Rich James: Indiana doesn’t need right-to-work legislation
November 25, 2011 10:00AM
Updated: November 25, 2011 10:00AM
When the General Assembly convenes on Jan. 4, the eyes of the nation may well be on Indiana.
Not because the state remains the best in the nation when it comes to high school basketball, but because there will be an unwarrated attack upon organized labor.
The Republicans, who do the bidding of corporations and other businesses, will seek the passage of a right-to-work bill.
The bill would force organized labor to represent workers who refuse to pay union dues.
The bill also would be a significant step by Republicans to destroy the unions that built America.
The Republicans say right-to-work will clear the way for additional businesses to relocate to Indiana.
Those are the very same businesses that have no desire to deal with unions. They want to drive down workers’ wages and increase corporate profits and power.
Statistics show the average worker in a right-to-work state makes about $5,333 a year less than workers in other states.
Twenty-one percent more people in right-to-work states don’t have health insurance.
And the list goes on.
Do Republicans care? Of course not, although they will try to tell you otherwise. And they wonder why they can’t get the union vote.
Republicans contend corporations have shipped jobs overseas because of the cost of dealing with unions. Don’t buy it. It’s about greed.
Republicans also will tell you that Democrats oppose right to work because of the money that unions contribute to their party.
While there is truth to that, there is a bigger issue involved here.
It is about quality of life for the middle class — a group that has been declining in numbers because of attacks like the one planned by Republican legislators.
The CEO of a company may take up residence on the top floor, but it’s the union folks who laid the bricks, hammered the nails and ran the electricity and plumbing that made it all possible.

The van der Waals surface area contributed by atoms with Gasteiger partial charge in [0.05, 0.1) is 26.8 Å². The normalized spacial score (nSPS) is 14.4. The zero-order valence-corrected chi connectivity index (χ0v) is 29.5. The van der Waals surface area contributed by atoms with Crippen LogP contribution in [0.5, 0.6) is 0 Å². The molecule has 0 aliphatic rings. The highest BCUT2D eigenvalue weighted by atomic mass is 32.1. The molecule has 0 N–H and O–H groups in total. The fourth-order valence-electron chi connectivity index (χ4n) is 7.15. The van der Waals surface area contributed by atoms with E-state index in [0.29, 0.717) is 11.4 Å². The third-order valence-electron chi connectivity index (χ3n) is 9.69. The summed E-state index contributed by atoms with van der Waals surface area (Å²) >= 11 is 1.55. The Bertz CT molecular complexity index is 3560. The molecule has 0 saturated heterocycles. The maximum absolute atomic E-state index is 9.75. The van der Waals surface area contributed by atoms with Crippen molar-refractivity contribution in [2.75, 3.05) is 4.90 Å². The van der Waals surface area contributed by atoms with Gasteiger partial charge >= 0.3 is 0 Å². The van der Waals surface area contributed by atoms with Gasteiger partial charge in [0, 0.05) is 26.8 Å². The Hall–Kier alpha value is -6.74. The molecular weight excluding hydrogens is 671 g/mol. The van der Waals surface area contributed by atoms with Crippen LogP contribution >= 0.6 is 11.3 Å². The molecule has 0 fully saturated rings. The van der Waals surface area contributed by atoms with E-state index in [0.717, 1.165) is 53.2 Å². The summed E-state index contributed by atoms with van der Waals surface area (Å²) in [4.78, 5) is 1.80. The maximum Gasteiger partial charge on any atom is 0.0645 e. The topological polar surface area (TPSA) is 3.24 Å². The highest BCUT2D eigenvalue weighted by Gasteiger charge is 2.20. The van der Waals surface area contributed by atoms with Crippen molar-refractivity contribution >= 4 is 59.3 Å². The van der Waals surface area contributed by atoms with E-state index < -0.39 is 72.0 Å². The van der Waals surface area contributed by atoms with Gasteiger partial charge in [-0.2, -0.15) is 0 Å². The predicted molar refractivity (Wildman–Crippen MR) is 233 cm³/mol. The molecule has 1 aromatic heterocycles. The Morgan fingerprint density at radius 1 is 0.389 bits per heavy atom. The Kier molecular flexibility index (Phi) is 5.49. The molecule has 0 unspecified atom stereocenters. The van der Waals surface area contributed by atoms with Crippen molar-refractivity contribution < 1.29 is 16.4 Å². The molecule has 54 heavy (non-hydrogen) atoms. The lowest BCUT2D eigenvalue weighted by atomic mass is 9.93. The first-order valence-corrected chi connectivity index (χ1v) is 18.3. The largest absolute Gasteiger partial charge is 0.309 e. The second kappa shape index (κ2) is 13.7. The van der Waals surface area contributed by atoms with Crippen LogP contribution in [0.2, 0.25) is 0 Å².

Unions aren’t perfect, but they provide quality craftsmanship and are an integral part of a community.
Gov. Mitch Daniels keeps boasting that Indiana is one of the most attractive states in the country for new business.
If that in fact is the case, and I have no reason to doubt it, why the push for right-to-work?
I guess the easy answer is that they can. Republicans control the House and Senate and the governor’s office.
Some say the Republicans want to eliminate the voice of the working man from the political process. Hard to argue against that.
When Republicans introduced legislation to do the same thing early this year, some Democrats walked out for five weeks, preventing a quorum. The bill died.
Might the Democrats skip out again? It’s possible, but I don’t think so. Walking out again might well work against the Democrats.
Staying in the Statehouse while Hoosiers from across Indiana rally in Indianapolis for several weeks could be a political plus for Democrats come November 2012.
And you can bet the vast majority of Hoosier teachers, who saw Republicans take away the majority of their bargaining rights earlier this year, will be at the fore when the unions take to the streets.
Might right to work lure a few more businesses to Indiana? Probably. Might they be worth it? Probably not.
So, why are Republicans going out of their way to rip the state apart when they don’t have to?
Money. Greed. And most of all — arrogance.
Rich James’ column appears on Fridays.